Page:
• ocfireflies profile image

      ocfireflies 12 months ago from North Carolina

      Bill,

      I am not sure I can claim farmership for I have been blessed with the supervision of true lords and ladies of the land. My time on the farm was an attempt to try to salvage some sense of peace and calm, with the added bonus of just plain 'ol "green" education. I will return to my permanent home in late fall, but so happy to have fruits of my labor and education to take back with me.

      Big Blueberry Smiles,

      Kim

    • billybuc profile image
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      Bill Holland 12 months ago from Olympia, WA

      Kim, thanks for sharing those great memories of your family's general store. How cool is that? and now you're a farmer? I'm absolutely green with envy, my friend.

    • billybuc profile image
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      Bill Holland 12 months ago from Olympia, WA

      Audrey, I used to love to skim that cream off the top. Great memories....I wonder why we don't have that anymore? the cream on the top? Is it consider unsanitary?

    • billybuc profile image
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      Bill Holland 12 months ago from Olympia, WA

      Early 60s for sure, Mike, and I love that it is making a comeback. Makes me feel like we just might be headed on the right path. Thanks for stepping into the fray.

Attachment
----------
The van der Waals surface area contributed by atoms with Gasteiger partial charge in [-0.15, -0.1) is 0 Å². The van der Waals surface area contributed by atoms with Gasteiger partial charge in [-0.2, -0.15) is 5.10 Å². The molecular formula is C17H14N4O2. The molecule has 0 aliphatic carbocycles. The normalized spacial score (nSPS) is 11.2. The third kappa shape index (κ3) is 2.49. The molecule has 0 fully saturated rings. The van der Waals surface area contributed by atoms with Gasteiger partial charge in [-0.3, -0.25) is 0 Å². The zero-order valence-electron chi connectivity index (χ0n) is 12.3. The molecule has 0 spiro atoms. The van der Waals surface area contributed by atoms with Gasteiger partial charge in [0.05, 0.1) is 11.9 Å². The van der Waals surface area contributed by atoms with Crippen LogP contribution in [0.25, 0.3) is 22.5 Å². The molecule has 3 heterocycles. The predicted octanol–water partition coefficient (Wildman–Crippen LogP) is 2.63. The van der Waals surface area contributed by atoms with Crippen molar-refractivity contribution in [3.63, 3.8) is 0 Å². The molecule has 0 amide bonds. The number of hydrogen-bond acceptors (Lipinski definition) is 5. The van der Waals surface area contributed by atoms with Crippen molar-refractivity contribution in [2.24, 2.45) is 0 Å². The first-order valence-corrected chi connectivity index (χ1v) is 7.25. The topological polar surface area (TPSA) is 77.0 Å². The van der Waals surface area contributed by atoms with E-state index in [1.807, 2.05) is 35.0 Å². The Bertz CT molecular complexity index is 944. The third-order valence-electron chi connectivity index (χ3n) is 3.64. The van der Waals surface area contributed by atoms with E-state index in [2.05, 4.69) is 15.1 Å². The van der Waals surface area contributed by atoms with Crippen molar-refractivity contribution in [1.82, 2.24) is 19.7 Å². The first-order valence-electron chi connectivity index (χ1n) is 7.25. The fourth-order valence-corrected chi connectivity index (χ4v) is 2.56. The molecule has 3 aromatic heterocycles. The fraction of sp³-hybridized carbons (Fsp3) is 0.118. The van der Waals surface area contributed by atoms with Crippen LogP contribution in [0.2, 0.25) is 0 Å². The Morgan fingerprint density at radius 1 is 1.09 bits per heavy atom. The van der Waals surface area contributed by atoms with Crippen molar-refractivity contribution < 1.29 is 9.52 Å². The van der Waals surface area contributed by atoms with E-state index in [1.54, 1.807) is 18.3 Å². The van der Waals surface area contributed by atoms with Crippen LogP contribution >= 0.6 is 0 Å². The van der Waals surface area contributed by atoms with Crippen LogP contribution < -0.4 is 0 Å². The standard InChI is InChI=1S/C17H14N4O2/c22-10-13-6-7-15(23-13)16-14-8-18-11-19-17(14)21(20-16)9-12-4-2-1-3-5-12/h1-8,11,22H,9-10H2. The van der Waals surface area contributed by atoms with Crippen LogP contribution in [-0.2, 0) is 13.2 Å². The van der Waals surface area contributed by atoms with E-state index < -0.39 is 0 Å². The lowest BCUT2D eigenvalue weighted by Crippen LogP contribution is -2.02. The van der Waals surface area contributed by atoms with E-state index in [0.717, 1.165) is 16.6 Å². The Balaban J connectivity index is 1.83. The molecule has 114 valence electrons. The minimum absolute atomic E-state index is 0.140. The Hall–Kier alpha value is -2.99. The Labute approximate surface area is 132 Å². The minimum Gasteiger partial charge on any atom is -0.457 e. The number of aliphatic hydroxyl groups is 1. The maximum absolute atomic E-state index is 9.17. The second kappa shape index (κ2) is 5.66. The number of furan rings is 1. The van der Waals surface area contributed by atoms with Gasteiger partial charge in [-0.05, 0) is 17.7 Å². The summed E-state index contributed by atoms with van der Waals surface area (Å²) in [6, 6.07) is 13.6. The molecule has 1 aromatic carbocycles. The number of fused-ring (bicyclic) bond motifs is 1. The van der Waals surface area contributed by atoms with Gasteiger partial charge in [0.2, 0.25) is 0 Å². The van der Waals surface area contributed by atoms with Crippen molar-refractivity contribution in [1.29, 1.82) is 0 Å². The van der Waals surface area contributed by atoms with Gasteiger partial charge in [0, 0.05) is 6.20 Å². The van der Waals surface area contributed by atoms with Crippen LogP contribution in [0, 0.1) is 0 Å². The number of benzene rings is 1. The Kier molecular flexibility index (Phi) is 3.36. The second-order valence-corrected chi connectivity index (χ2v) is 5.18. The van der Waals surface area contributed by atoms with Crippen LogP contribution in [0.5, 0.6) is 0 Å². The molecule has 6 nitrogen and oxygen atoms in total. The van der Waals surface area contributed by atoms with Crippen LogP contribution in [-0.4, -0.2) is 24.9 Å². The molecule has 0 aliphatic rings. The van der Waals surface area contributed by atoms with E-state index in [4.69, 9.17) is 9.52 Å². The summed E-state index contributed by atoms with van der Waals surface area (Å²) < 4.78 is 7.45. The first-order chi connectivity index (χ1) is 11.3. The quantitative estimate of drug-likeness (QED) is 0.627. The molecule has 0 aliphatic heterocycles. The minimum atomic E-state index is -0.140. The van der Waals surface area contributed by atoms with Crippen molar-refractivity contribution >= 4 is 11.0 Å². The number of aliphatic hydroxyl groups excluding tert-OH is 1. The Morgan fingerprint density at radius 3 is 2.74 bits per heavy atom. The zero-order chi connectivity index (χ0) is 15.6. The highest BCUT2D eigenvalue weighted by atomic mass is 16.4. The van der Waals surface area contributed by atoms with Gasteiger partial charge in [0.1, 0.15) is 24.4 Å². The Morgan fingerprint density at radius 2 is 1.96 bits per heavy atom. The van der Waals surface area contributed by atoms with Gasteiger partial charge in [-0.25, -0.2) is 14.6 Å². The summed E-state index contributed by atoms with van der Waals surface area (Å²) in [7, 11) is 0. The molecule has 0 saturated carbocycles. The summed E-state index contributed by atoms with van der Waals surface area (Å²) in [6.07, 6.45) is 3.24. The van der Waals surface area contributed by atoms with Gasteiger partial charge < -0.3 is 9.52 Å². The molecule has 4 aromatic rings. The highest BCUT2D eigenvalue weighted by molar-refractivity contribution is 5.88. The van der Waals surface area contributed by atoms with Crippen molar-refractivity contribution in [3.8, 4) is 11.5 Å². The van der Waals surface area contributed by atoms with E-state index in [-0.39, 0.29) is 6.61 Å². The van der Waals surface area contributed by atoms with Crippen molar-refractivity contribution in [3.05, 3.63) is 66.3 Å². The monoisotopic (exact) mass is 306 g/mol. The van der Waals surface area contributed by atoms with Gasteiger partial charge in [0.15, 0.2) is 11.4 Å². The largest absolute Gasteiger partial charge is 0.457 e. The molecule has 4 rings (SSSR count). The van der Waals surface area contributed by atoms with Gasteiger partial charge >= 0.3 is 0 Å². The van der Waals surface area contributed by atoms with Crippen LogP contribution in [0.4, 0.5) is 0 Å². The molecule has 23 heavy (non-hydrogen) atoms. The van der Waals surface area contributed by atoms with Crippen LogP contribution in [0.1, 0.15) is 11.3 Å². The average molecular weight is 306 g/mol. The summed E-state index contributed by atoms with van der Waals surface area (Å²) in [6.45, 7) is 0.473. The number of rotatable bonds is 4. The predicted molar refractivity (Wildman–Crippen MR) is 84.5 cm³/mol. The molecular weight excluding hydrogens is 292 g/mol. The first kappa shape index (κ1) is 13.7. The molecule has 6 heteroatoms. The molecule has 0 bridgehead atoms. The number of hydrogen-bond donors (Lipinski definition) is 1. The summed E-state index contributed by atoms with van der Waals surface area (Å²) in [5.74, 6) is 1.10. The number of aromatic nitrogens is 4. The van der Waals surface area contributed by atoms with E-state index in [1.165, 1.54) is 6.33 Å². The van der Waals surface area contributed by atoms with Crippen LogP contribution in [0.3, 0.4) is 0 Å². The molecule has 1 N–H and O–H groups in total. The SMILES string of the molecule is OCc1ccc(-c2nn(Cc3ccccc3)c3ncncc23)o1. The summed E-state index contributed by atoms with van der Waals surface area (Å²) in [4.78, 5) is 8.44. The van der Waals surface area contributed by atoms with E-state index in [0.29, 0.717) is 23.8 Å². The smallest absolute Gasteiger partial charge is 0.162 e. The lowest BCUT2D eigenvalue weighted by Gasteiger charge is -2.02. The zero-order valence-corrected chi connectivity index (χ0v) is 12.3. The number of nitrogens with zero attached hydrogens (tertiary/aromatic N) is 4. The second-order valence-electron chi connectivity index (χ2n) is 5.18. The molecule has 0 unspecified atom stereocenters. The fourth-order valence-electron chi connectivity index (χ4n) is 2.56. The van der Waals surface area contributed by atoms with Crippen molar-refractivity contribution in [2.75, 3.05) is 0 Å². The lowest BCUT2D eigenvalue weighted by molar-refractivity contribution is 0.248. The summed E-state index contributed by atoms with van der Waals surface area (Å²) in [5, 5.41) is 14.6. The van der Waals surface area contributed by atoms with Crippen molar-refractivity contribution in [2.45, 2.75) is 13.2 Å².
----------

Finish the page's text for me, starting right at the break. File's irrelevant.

• billybuc profile image
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      Bill Holland 12 months ago from Olympia, WA

      Great memories, Marlene, and your statement that we spend a little more on the front end to save on the back end is right on and very, very accurate. Thanks for sharing that with us.

    • billybuc profile image
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      Bill Holland 12 months ago from Olympia, WA

      Eric, I love your memory of the farm....and it's high time we all gave this some thought. We can all do more, my friend.

    • billybuc profile image
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      Bill Holland 12 months ago from Olympia, WA

      Meg, you are so correct. This has to happen for small communities to survive and for larger cities to grow....we are all in this together.

    • ocfireflies profile image

      ocfireflies 12 months ago from North Carolina

      Bill,

      I LOVE this hub! While, I can only faintly remember the milkman and his deliveries (not sure if there were any milkwomen deliverers), it is a fond memory nonetheless. Plus, I can relate to times changing when the big supermarket came in because at that time my parents owned a general store outside the town limits (gas, groceries, feed and fertilizer). We not only worked in the store, we lived in the apartment undeneath the store. Even though it has been many years since my parents sold it, and it has stood vacant for many more years, I feel a certain sadness because soon it will be torn down for a four-lane highway is on its way. Thank you for this hub. On a side note, having lived on a farm the last several months, I have gained even more appreciation for the work involved in raising one's own fresh vegetables. In fact, I planted 70 tomato plants, 30 pepper plants and have enjoyed the fruits of the harvest many times over. And look forward to this winter because I know where that can of green beans, frozen corn and many other canned vegetables came from.